It doesn’t matter if you’re bargaining for the best price on a new car or trying to get an increase in your salary, negotiation skills are essential in today’s hyper-communicative world.
To become skilled in negotiating, consider participating in Negotiation Training Course delivered by pdtraining in Wellington, Auckland, Napier and other cities in New Zealand.
Like most things, understanding the correct way to negotiate, so that you get the results you want, can be learned! Like any challenging task, proper negotiation requires preparation.
Before you begin a negotiation, you need to define what you hope to get out of it, what you will settle for, and what you consider unacceptable. You also need to prepare yourself mentally. The key to personal mental preparation is to approach the negotiation with self-confidence and a positive attitude.
Without this preparation, you will end up giving more than you get from negotiations. It may be unavoidable that you will have to give up more than you would ordinarily be willing to, but finding the balance between acceptable concessions and getting the best deal for yourself or your company relies on you being ready to go into negotiations with the strongest bargaining position you can.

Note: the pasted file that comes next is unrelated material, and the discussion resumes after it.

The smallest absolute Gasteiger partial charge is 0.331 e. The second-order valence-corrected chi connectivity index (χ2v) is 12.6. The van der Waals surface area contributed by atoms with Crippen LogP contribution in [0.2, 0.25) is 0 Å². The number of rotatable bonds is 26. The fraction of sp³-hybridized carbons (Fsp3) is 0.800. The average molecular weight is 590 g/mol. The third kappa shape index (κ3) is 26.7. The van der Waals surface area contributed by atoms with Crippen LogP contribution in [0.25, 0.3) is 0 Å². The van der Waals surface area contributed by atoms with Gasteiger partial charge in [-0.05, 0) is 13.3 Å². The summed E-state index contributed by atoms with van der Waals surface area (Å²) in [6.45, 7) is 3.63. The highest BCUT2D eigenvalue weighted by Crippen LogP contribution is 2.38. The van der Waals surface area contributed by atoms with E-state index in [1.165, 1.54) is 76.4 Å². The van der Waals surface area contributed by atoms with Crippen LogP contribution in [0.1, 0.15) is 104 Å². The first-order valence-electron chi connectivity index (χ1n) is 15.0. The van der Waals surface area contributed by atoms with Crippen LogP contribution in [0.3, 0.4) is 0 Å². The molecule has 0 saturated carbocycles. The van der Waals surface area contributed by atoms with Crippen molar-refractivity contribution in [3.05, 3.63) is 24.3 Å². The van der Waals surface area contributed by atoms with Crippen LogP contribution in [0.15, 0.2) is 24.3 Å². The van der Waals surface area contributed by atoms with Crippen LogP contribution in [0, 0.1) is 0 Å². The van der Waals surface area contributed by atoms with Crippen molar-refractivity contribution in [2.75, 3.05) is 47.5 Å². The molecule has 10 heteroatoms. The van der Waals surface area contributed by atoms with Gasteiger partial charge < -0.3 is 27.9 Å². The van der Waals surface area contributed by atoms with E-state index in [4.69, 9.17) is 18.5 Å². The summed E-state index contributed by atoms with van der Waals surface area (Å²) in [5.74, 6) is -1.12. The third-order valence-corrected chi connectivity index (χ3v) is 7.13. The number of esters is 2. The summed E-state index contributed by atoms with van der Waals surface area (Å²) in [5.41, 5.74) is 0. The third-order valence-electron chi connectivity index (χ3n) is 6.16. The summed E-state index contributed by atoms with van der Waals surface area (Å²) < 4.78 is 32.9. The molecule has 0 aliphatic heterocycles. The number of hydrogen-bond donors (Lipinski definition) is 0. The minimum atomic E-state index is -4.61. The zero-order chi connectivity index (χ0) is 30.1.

Establishing Your “WATNA” and “BATNA”
If you do not have a clear idea of your WATNA (Worst Alternative to a Negotiated Agreement) and BATNA (Best Alternative to a Negotiated Agreement), you will negotiate poorly based on assumptions about what you can expect without an agreement.
In most negotiations, the parties are influenced by their assumptions about what they think are the alternatives to a negotiated agreement.
Often the parties have an unrealistic idea of what these alternatives are, and they are unwilling to make concessions because they think they can do just as well without negotiating.
Often the parties in a negotiation need to decide how likely a particular outcome will be. If your WATNA is something that would be difficult for you to accept, but the likelihood of it happening is small, you might not feel compelled to give up much in negotiations.
Realism is essential in this situation.
If you could have the ideal situation, the “blue sky” scenario, negotiations would not be necessary. In order to focus on the negotiations with a sense of purpose, your WATNA is important. What is often referred to as the “worst case scenario” is something that any sensible person will think about before embarking on any initiative.
What if it goes wrong? How will we deal with that?
How you feel about the WATNA will dictate how flexible you need to be (and therefore will be) in your negotiations.
Pdtraining delivers 1000’s of professional development courses each year in Wellington, Auckland, Napier, Christchurch, Hamilton, Dunedin and Tauranga, so you can be assured your training will be delivered by a qualified and experienced trainer.
All public Negotiation Training courses include am/pm tea, lunch, printed courseware and a certificate of completion. Customised courses are available upon request so please contact pdtraining on 1300 121 400 to learn more.